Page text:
Activists send complaints about shocking gay conversion therapy in China

‘Psychologists’ use force, electric shock or even medical operation to convert gays and bisexuals

Activists send complaints about shocking gay conversion therapy in China
08 December 2013

Two LGBTI campaigners have sent complaint letters about extreme gay conversion treatment found in 10 cities.

The activists reported the malpractice to health and business authorities in cities including Beijing, Guangzhou, Shenzhen and Changsha on Wednesday (Dec 4), the Chinese news website Tongyulala reported.

Numerous national media organizations have since picked up on the story.

The psychological consultancies concerned attach an electric shock device to a gay man’s genitals or an elastic band to the wrist before arousing him. They also inject apomorphine to make clients throw up after showing explicit pictures or movies to them, among other tactics used.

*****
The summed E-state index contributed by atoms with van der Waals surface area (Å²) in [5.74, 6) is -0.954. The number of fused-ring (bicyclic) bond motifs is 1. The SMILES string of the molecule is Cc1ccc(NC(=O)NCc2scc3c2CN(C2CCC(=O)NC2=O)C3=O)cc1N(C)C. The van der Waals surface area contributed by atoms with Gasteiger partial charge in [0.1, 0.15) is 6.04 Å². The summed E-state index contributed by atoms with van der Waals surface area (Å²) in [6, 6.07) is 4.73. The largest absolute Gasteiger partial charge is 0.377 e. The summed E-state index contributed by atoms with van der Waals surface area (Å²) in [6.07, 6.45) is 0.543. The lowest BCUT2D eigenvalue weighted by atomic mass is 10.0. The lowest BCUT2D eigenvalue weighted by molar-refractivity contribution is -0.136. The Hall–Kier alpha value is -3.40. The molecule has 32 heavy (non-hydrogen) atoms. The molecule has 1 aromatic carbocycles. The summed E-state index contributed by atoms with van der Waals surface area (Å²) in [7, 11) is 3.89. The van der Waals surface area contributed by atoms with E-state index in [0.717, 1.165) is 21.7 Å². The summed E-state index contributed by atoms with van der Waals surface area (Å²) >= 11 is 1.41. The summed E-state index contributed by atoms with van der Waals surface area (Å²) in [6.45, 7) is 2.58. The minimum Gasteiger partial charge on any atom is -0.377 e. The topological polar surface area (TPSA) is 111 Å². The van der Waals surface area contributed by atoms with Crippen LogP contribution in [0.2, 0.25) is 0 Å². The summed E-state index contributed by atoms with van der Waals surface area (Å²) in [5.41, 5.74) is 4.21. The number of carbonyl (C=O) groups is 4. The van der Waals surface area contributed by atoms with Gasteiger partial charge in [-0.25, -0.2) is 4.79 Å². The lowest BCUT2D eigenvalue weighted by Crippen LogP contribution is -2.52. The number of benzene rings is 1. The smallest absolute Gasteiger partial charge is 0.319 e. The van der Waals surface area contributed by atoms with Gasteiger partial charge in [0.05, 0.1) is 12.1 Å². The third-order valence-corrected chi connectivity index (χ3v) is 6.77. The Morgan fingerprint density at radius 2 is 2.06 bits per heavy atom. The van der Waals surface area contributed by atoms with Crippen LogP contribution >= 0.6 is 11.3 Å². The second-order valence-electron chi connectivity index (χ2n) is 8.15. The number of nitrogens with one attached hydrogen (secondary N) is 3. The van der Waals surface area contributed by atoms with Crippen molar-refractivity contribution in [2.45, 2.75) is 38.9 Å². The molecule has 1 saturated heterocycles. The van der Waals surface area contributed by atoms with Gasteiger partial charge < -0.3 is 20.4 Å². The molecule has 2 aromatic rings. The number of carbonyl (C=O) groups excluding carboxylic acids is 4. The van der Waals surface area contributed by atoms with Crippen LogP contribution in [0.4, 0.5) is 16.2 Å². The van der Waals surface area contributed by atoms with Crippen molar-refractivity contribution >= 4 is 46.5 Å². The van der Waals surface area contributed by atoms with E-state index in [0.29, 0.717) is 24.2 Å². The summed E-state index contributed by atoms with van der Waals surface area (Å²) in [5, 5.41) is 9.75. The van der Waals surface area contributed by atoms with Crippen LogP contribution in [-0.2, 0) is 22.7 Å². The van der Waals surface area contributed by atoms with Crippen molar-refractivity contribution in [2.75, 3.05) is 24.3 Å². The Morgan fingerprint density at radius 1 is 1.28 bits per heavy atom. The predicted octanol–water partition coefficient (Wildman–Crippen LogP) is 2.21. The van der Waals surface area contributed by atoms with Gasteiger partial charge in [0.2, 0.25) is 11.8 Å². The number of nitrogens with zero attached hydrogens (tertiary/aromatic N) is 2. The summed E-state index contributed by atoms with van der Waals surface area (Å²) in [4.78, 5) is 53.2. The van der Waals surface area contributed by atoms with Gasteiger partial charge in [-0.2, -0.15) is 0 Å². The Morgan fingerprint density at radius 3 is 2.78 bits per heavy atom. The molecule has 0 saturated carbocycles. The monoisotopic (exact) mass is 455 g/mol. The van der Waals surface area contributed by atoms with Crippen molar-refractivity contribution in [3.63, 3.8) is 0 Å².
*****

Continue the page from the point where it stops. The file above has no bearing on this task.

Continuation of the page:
China has removed homosexuality and bisexuality from its official list of psychiatric diseases more than a decade ago, in 2001.

But this has not stopped people from seeking help from these consultancies, whose staff are often not even qualified as clinical psychologists.

Some ‘patients’ are sent by their parents for treatment, while others are gays that are misled while seeking psychological advice, said Xiaoyan from LGBT Rights Advocacy China to Caixin.

Scholar Zhang Beichuan has put the number of straight women married to gay men in China at 16 million.

Last year, a doctoral student in Sichuan province jumped to her death after discovering her husband’s sexual orientation, drawing national spotlight again on the issue of ‘forced heterosexuality’.

Gays and straight allies alike have expressed outrage and disbelief over the reports of conversion therapy.

‘If one day straight people could be turned gay, I would unreservedly worship this “medical organization”,’ a man from Chongqing wrote. ‘Before that day comes, put your hands off me.’



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